The online ticket resale service Stubhub has revealed that fraudsters broke into the accounts of more than 1,000 of its customers and made purchases without their permission.
It is the second breach to have been disclosed by the business’s parent company, eBay, this year.
However, in this latest case the firm said its servers had not been hacked. Instead, it indicated, the thieves had used IDs obtained from other attacks. The suggestion is that the affected StubHub customers had shared their log-in details between different sites or had had their computers infected with malware that had copied their passwords. Stubhub spokesman Glenn Lehrman said that the company had worked with law enforcement officers across the globe over the course of the past year after being alerted to the problem. The Manhattan district attorney’s office is expected to hold a news conference later in the day to provide more detail. The Associated Press news agency reported that officials from City of London Police, the Royal Canadian Mounted Police and the US Secret Service would attend to provide information about arrests.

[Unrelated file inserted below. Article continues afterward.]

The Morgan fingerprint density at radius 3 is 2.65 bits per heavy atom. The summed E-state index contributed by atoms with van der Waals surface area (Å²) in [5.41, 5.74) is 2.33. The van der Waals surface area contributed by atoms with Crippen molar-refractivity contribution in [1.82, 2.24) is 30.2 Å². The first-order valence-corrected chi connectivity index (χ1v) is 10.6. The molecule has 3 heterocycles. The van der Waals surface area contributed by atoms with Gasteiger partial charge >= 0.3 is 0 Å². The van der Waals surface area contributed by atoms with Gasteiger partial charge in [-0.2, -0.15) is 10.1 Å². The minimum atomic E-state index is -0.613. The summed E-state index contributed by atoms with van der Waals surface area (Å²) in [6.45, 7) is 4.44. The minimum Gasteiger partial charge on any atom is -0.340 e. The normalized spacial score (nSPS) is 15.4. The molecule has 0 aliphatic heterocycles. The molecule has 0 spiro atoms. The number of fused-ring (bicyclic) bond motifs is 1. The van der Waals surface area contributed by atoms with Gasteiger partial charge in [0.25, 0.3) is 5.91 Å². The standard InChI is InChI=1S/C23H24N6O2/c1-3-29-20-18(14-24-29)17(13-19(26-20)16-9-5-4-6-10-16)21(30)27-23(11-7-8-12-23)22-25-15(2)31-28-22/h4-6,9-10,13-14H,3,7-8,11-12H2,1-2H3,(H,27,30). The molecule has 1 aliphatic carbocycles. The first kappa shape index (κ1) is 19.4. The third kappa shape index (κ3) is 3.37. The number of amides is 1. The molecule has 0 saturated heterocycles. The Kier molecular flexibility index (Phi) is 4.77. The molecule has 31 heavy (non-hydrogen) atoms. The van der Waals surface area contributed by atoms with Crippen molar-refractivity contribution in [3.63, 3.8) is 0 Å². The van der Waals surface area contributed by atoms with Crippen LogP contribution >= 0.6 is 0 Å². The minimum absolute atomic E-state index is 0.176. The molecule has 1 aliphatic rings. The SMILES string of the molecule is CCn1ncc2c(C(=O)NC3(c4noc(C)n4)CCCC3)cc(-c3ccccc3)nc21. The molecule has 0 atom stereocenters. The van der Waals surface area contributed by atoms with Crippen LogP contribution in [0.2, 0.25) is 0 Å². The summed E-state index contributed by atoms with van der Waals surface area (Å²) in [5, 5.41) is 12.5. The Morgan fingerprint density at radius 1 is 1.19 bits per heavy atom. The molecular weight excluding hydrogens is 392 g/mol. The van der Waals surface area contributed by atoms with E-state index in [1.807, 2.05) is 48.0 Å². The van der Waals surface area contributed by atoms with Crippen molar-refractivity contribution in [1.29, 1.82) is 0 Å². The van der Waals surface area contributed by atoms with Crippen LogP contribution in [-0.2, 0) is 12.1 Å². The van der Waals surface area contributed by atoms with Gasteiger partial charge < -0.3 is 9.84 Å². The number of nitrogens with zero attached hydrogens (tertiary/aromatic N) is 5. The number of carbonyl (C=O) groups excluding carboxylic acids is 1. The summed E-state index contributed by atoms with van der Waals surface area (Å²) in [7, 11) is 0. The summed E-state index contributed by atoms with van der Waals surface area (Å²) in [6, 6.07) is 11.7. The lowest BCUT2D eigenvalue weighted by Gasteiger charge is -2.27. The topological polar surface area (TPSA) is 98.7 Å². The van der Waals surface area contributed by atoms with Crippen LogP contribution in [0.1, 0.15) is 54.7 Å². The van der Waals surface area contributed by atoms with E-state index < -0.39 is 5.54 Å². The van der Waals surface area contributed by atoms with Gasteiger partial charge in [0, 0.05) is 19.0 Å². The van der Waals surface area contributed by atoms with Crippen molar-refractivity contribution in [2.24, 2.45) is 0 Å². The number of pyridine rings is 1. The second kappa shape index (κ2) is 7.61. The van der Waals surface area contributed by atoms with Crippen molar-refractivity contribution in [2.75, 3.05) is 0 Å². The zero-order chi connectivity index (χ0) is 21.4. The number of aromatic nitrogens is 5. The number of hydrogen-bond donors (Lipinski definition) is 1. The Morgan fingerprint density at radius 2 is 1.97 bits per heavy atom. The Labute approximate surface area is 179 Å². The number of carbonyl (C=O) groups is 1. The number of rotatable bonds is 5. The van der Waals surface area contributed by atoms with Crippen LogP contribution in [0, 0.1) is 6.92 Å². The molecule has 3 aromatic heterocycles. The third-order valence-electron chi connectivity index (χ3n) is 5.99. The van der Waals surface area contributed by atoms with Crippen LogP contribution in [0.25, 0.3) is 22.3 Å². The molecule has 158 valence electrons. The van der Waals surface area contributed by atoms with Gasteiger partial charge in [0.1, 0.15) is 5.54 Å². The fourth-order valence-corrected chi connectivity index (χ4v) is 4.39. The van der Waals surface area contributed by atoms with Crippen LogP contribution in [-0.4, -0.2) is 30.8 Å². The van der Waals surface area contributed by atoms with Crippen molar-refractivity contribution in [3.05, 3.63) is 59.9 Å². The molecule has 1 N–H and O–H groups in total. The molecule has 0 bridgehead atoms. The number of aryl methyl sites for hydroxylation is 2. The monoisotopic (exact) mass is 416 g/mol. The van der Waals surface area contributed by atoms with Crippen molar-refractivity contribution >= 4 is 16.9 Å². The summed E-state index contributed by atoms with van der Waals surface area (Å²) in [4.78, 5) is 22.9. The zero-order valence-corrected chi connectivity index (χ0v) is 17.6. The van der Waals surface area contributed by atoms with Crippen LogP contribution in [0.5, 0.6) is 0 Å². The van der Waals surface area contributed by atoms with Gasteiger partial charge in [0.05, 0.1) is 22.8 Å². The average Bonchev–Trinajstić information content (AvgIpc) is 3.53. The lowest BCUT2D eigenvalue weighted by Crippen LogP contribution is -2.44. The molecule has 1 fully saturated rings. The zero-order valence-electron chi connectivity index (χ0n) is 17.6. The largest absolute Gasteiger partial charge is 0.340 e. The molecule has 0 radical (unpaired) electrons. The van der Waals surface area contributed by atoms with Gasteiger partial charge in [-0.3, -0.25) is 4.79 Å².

EBay made users change their passwords to its main online marketplace in May after revealing hackers had accessed a database containing names, encrypted passwords, email addresses, physical addresses, phone numbers and dates of birth.